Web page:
A strategic alliance is an agreement between firms to do business together in ways that go beyond normal company-to-company dealings, but fall short of a merger or a full partnership (Wheelen and Hungar, 2000). These agreements can be classified as informal handshakes agreements or formal agreements with detailed contracts (Elmuti and Kathawala, 2001).
Strategic alliances can dramatically improve an organization’s operations and competitiveness (Brucellaria, 1997) and Alliances are particularly alluring to small business because they provide the tools business needs to be competitive (Page, 1998).
But as many as 70% of alliances are not successful (Kalmbach and Roussel, 1999) and in this article I’m going to go through seven reasons why such alliances often do not work.
1. Cultural differences
The first thing that can cause problems is the language barrier that they might face. It is important for the companies that are working together to be able to communicate and understand each other well or they are doomed before they even start (Elmuti og Kathawala, 2001).
2. Lack of trust
In many alliance cases one company will point the failure finger at the partnering company. Shifting the blame does not solve the problem, but increases the tension between the partnering companies and often leads to alliance ruin (Lewis, 1992).
3. Differing procedures and opinions between the parties
The parties in the alliance may experience different levels of what is tolerated by production errors. One company may deliver its goods or service behind schedule, or do a bad job producing their goods or service which may lead to distrust among the two companies. When problems like this occur it usually makes the other company angry (Elmuti og Kathawala, 2001). When such situations occur, the different attitudes and cultures in the alliance can cause the leadership to react differently to others in the alliance.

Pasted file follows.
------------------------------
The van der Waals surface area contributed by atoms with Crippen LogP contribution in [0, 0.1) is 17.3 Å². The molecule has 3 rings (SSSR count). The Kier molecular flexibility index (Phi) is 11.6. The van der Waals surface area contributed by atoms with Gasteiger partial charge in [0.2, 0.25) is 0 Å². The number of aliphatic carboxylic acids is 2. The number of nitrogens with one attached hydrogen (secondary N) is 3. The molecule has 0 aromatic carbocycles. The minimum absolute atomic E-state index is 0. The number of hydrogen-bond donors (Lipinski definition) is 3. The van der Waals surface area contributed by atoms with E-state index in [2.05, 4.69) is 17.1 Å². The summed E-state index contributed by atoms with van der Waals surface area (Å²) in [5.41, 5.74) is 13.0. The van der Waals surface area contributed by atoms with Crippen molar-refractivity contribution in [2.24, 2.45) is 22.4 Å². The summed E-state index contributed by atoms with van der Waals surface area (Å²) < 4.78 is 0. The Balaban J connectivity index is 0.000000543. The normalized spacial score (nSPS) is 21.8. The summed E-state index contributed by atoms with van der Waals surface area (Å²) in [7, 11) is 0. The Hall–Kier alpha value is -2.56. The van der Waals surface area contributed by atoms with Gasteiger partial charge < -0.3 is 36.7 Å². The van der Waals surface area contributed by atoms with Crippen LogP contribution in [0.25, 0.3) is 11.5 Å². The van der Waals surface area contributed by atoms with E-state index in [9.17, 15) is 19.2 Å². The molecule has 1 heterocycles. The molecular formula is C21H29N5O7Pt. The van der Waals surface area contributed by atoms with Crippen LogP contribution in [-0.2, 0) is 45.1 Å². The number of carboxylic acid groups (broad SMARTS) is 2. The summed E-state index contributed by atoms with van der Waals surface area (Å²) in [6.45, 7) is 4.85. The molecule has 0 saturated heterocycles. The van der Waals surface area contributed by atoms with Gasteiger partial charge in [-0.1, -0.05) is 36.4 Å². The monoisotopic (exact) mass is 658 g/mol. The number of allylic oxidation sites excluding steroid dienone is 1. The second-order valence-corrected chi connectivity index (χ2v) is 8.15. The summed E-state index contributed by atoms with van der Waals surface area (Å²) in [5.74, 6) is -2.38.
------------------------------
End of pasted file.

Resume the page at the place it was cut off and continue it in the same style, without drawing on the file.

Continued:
4. Risk in market development
Even in alliances where the parties work well together, it happens that the alliances do not become successful (Elmuti and Kathawala, 2001). According to Das and Teng (1999), this may be due to factors in the environment around the companies such as political changes and economic changes in the market; major changes in the market; internal factors such as lack of competence or bad luck.
5. The commitment of the management
Peter Lorange from the University of Pennsylvania notes that very often firms view strategic alliances as a second-best option that they would prefer to do without. Strategic alliances receive attention only after one’s wholly owned business has been dealt with.
6. Continuous feedback
For a strategic alliance to be successful, one must have continuous evaluation of developments and adjust long-term and short-term goals for the alliance. (Elmuti and Kathawala, 2001).
7. Clearly defined and shared goals
Whatever the relationship between the two partners, the merging of separate corporate cultures in which the parent firms may have different, even ultimately conflicting, strategic intents can be difficult and anything but smooth. It is extremely important that alliances are aligned with the company strategy (Elmuti and Kathawala, 2001). Such goals can be captured if good communication and continuous feedback is maintained.
Wheelen,T.L.andHungar,D.J.(2000),Strategic Management and Business Policy, 7th ed., Addison-Wesley Publishing Co., New York, NY pp. 125-134, 314.
Dean Elmuti and Yunus Kathawala (2001) An overview of strategic alliances Management Decision 39/3  205-217
Brucellaria, M. (1997), “Strategic alliances spell success”, Management Accounting, Vol. 77 No. 7, August, p. 16.
Kalmbach, C. Jr and Roussel, R. (1999), “Dispelling the myths of alliances” [Online], http://www.2c.com.html, 16 November, pp. 1-8.
Page, H. (1998), “United we stand”, Entrepreneur, Vol. 6 No. 4, April, pp. 122-8.
Lewis, J.D. (1992), “The new power of strategic alliances”, Planning Review [Online], http:// firstsearch.ocle.org/fatchnext.html, Vol. 2 No. 5, September/October, p. 46.